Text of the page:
Inuyama a short train ride from Nagoya is a city full of history and culture. Most famous for Inuyama Castle many visitors are surprised to find out that there are many more things to do there.
If you have spent a couple of days exploring Nagoya and you are wondering what to do next, visit Inuyama!
Here is everything you need to know for a day trip to Inuyama from Nagoya.
Where is Inuyama
Inuyama is a small town north of Nagoya in Aichi prefecture and just at the border to Gifu prefecture divided by Kiso River. The population of Inuyama is about 75,000.
Inuyama means dog mountain, but it is not known where the name comes from. The people of Inuyama have embraced the dog fully and made one their city mascot, his name is Wanmaru-kun. If you are lucky you can meet him at Inuyama Castle.
How to Get to Inuyama from Nagoya
Inuyama is conveniently connected to Nagoya on the Meitetsu Inuyama line. In just 30 minutes you can reach Inuyama from Nagoya Station.
The one-way trip costs 550 yen. But you can get a combination ticket for 1380 yen which includes the train and entrance to Inuyama castle. The tickets will cost more than 1600 yen if bought separately.
Inuyama Tour from Nagoya
If you want to get an in-depth look at Inuyama I recommend you join a guided tour to Inuyama from Nagoya.
The tour will start at Nagoya Station. You will take the train to Inuyama where you will explore Inuyama Castle and Sanko Inari Shrine, you will then proceed to explore the castle town before heading back to Nagoya.
The tour guide is proficient in English and will give you lots of information on Inuyama you won’t otherwise get.
Great Deals in Nagoya and the Rest of Japan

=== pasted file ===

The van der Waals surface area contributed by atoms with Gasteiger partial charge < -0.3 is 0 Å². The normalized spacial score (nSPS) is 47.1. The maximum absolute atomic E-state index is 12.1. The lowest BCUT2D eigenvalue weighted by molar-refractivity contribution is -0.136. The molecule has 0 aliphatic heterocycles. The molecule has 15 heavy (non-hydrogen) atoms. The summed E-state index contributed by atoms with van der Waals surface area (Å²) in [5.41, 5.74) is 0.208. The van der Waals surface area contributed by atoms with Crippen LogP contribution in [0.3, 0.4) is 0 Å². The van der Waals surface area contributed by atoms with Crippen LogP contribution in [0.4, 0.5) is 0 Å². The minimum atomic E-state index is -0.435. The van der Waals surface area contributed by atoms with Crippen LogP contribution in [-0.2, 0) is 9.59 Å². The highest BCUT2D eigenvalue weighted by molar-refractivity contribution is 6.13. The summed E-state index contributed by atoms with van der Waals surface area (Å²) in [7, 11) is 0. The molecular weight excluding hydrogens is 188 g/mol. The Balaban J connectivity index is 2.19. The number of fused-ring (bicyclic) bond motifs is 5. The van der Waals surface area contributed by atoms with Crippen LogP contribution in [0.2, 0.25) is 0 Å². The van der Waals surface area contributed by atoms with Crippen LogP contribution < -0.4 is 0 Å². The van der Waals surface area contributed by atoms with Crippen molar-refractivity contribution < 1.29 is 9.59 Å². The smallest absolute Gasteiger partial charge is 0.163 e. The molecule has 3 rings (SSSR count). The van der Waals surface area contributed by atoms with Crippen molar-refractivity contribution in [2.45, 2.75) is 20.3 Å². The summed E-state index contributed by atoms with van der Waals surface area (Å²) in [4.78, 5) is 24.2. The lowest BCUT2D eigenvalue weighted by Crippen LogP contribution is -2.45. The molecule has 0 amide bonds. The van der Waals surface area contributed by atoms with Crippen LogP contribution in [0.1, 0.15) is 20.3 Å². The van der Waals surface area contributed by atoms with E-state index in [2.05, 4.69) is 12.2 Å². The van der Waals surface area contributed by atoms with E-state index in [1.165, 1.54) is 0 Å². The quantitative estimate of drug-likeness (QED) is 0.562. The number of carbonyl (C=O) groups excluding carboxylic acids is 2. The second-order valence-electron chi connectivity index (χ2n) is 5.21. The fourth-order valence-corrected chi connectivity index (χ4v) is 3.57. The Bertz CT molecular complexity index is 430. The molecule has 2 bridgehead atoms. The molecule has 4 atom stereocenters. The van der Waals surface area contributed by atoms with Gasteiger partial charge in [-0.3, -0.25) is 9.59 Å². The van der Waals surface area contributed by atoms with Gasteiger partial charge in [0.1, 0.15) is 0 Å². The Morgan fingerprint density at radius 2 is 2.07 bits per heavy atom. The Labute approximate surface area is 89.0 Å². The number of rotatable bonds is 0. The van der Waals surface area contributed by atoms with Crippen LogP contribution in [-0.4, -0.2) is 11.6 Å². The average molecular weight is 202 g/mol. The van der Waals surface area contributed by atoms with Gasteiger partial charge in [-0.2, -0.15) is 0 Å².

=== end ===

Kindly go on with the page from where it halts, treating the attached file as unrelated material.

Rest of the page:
To guarantee an amazing trip to Nagoya and Inuyama, book your portable WIFI or Sim card with Klook, as well as convenient transport from the airport to your hotel in Nagoya.
Find great deals and discounts for your trip to Nagoya on Klook. We use this all the time when traveling around Japan!
Things to Do in Inuyama
For such a small town there is surprisingly much to discover in Inuyama. Here is a full list of things to do in Inuyama. If you are planning only a day trip from Nagoya you probably won’t be able to do all of them in one day.
Inuyama Castle is the main draw of Inuyama. The small wooden castle is one of the original 12 castles in Japan, which means it has not been destroyed since the end of the feudal age in 1867. It is also one of only 5 castles designated as national treasures.
The castle was built in 1537 by the uncle of Oda Nobunaga, who is an important figure in Japanese history and one of the great warlords who united Japan.
Inuyama Castle used to be the only castle in private possession. It belonged to the Naruse family, a very old and influential family of Japanese nobles until they transferred its property right to a judicial fund in 2005.
The castle is located on a hill overlooking the Kiso River. When you climb all the way to the top of the castle you have a wonderful view of Inuyama and the Kiso River.
Until December 2019 the castle is undergoing renovation works on its outside and is covered by scaffolding. The inside of the castle can be visited as usual.
Sanko Inari Shrine
At the foot of the hill where Inuyama Castle is located, you will be greeted by some red Torii gates. This is the entrance to Sanko Inari Shrine.
The shrine houses different Shinto gods such as Sarutahiko, the god of luck. You can also find a shrine to wish for good fortune finding a partner and happiness at home.
A popularly photographed feature of Sanko Inari Jinja are the pink heart-shaped wishing plaques that hang in the hundreds all around the shrine. If you write your wish on a plaque it will come true (hopefully).
Castle Town Showa Alley
The Castle Town, also known as Showa Alley, between Inuyama train station and Inuyama Castle is a popular tourist attraction in itself. There are countless shops, stalls, cafés, and restaurants along the street.
The houses lining the road are old-fashioned wooden buildings and a perfect photo opportunity.
Make sure to try some Dango, sweet dumplings made from rice flour or soft-serve ice cream while wandering around the street.